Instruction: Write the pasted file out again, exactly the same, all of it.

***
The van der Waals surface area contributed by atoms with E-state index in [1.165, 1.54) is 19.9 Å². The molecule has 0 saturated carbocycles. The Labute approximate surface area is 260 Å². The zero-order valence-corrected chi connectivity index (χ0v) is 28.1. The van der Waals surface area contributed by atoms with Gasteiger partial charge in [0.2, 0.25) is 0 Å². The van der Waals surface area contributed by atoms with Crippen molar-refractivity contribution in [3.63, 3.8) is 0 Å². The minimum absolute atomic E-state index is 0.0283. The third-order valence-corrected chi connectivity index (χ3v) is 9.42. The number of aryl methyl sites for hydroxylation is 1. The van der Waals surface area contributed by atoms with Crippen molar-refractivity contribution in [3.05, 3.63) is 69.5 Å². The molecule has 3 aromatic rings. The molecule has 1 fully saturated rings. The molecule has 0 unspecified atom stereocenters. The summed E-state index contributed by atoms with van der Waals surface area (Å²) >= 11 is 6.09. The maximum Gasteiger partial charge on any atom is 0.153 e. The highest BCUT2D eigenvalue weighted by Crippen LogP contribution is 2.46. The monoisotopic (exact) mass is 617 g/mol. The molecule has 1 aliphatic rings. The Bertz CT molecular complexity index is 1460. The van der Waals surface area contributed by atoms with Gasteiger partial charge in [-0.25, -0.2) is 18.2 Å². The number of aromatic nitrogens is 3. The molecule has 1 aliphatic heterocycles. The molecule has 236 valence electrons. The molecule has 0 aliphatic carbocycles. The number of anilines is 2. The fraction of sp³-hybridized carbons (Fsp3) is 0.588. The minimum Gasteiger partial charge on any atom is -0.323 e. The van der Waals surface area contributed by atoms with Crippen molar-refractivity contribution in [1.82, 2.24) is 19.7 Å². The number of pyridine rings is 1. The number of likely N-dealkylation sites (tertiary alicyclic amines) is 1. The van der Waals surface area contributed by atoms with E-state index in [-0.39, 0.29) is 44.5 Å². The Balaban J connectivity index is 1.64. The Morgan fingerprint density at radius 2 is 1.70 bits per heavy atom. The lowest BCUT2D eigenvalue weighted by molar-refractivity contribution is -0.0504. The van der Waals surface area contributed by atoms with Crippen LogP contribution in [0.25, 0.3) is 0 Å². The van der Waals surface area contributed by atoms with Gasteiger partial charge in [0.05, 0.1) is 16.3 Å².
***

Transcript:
The van der Waals surface area contributed by atoms with E-state index in [1.165, 1.54) is 19.9 Å². The molecule has 0 saturated carbocycles. The Labute approximate surface area is 260 Å². The zero-order valence-corrected chi connectivity index (χ0v) is 28.1. The van der Waals surface area contributed by atoms with Gasteiger partial charge in [0.2, 0.25) is 0 Å². The van der Waals surface area contributed by atoms with Crippen molar-refractivity contribution in [3.63, 3.8) is 0 Å². The minimum absolute atomic E-state index is 0.0283. The third-order valence-corrected chi connectivity index (χ3v) is 9.42. The number of aryl methyl sites for hydroxylation is 1. The van der Waals surface area contributed by atoms with Crippen molar-refractivity contribution in [3.05, 3.63) is 69.5 Å². The molecule has 3 aromatic rings. The molecule has 1 fully saturated rings. The molecule has 0 unspecified atom stereocenters. The summed E-state index contributed by atoms with van der Waals surface area (Å²) >= 11 is 6.09. The maximum Gasteiger partial charge on any atom is 0.153 e. The highest BCUT2D eigenvalue weighted by Crippen LogP contribution is 2.46. The monoisotopic (exact) mass is 617 g/mol. The molecule has 1 aliphatic rings. The Bertz CT molecular complexity index is 1460. The van der Waals surface area contributed by atoms with Gasteiger partial charge in [-0.25, -0.2) is 18.2 Å². The number of aromatic nitrogens is 3. The molecule has 1 aliphatic heterocycles. The molecule has 236 valence electrons. The molecule has 0 aliphatic carbocycles. The number of anilines is 2. The fraction of sp³-hybridized carbons (Fsp3) is 0.588. The minimum Gasteiger partial charge on any atom is -0.323 e. The van der Waals surface area contributed by atoms with Crippen molar-refractivity contribution in [1.82, 2.24) is 19.7 Å². The number of pyridine rings is 1. The number of likely N-dealkylation sites (tertiary alicyclic amines) is 1. The van der Waals surface area contributed by atoms with E-state index in [-0.39, 0.29) is 44.5 Å². The Balaban J connectivity index is 1.64. The Morgan fingerprint density at radius 2 is 1.70 bits per heavy atom. The lowest BCUT2D eigenvalue weighted by molar-refractivity contribution is -0.0504. The van der Waals surface area contributed by atoms with Crippen LogP contribution in [0.25, 0.3) is 0 Å². The van der Waals surface area contributed by atoms with Gasteiger partial charge in [0.05, 0.1) is 16.3 Å².